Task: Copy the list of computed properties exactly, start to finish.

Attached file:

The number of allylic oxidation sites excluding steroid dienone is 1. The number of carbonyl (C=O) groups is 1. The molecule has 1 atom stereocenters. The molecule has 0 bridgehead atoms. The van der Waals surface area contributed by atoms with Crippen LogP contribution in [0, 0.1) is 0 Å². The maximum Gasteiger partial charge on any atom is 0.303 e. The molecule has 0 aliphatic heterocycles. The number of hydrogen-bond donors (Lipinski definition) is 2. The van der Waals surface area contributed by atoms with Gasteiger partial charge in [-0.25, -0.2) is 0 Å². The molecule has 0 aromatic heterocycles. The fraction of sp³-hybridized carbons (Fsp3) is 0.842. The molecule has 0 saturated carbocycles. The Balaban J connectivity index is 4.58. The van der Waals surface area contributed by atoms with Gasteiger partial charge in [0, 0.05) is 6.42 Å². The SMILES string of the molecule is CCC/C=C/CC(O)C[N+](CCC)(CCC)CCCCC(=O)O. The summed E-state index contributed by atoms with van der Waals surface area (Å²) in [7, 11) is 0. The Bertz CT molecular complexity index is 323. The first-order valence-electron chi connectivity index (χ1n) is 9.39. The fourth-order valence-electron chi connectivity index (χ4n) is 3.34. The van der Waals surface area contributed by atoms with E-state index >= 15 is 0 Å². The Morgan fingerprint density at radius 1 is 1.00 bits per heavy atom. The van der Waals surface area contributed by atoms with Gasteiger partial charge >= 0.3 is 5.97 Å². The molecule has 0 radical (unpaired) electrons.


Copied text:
The number of allylic oxidation sites excluding steroid dienone is 1. The number of carbonyl (C=O) groups is 1. The molecule has 1 atom stereocenters. The molecule has 0 bridgehead atoms. The van der Waals surface area contributed by atoms with Crippen LogP contribution in [0, 0.1) is 0 Å². The maximum Gasteiger partial charge on any atom is 0.303 e. The molecule has 0 aliphatic heterocycles. The number of hydrogen-bond donors (Lipinski definition) is 2. The van der Waals surface area contributed by atoms with Gasteiger partial charge in [-0.25, -0.2) is 0 Å². The molecule has 0 aromatic heterocycles. The fraction of sp³-hybridized carbons (Fsp3) is 0.842. The molecule has 0 saturated carbocycles. The Balaban J connectivity index is 4.58. The van der Waals surface area contributed by atoms with Gasteiger partial charge in [0, 0.05) is 6.42 Å². The SMILES string of the molecule is CCC/C=C/CC(O)C[N+](CCC)(CCC)CCCCC(=O)O. The summed E-state index contributed by atoms with van der Waals surface area (Å²) in [7, 11) is 0. The Bertz CT molecular complexity index is 323. The first-order valence-electron chi connectivity index (χ1n) is 9.39. The fourth-order valence-electron chi connectivity index (χ4n) is 3.34. The van der Waals surface area contributed by atoms with E-state index >= 15 is 0 Å². The Morgan fingerprint density at radius 1 is 1.00 bits per heavy atom. The van der Waals surface area contributed by atoms with Gasteiger partial charge >= 0.3 is 5.97 Å². The molecule has 0 radical (unpaired) electrons.